The number of indecency complaints had soared dramatically to more than 240,000 in the previous year, Powell said. The figure was up from roughly 14,000 in 2002, and from fewer than 350 in each of the two previous years. There was, Powell said, “a dramatic rise in public concern and outrage about what is being broadcast into their homes.”
What Powell did not reveal—apparently because he was unaware—was the source of the complaints. According to a new FCC estimate obtained by Mediaweek, nearly all indecency complaints in 2003—99.8 percent—were filed by the Parents Television Council, an activist group.
Clearly the PTC has tasted blood. Giving in to them may not have been the smartest move in the long term.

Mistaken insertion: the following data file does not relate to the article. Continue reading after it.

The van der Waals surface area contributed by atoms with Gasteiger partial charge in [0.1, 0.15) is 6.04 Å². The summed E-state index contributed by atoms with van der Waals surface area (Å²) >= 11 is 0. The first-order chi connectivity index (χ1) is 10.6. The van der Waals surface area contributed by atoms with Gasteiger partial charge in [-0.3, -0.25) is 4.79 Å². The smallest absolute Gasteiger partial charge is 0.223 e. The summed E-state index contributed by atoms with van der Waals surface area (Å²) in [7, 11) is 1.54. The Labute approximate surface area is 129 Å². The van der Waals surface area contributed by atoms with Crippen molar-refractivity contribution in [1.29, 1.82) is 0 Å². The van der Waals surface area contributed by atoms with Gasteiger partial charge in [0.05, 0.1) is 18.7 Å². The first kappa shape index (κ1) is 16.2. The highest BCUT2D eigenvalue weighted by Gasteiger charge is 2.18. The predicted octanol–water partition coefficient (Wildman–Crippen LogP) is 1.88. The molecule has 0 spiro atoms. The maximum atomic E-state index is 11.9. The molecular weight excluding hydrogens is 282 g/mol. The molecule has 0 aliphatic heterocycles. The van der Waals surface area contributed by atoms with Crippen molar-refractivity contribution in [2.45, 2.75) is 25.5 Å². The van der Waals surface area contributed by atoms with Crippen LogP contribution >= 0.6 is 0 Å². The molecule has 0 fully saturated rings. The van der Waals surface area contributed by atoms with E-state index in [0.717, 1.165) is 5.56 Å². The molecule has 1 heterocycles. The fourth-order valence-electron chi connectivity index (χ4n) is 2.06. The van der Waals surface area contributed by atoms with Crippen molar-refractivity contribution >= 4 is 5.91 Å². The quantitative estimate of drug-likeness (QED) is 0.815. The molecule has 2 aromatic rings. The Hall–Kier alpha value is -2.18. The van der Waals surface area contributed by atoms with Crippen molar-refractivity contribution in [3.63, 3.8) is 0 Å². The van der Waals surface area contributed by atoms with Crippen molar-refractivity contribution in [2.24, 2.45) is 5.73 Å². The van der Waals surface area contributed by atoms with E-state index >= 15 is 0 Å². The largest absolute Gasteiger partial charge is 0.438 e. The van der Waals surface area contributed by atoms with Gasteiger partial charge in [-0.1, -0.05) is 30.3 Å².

It's mostly just humorous, though; the domain that the PTC is squabbling over grows ever smaller. Anything other than public broadcast, like cable, isn't ruled by FCC decency rules, only what the market will bear. Comedy Central has run the South Park movie uncut, which contains one song so profane it stops sounding profane by the end (your brain's "profanity circuits" temporarily burn out, kinda like saying the same work over and over for a minute). But they run it at 1 a.m., and seem to have not generated much complaint because they've done it several times. Between cable, satellite, the Internet, and the increasing desirability and utility of spectrum, broadcast TV over public airwaves day's are numbered anyhow. Even if the PTC got everything they dreamed of, they'd probably just hasten the death of public broadcast, rather than end up in the world they think they are creating.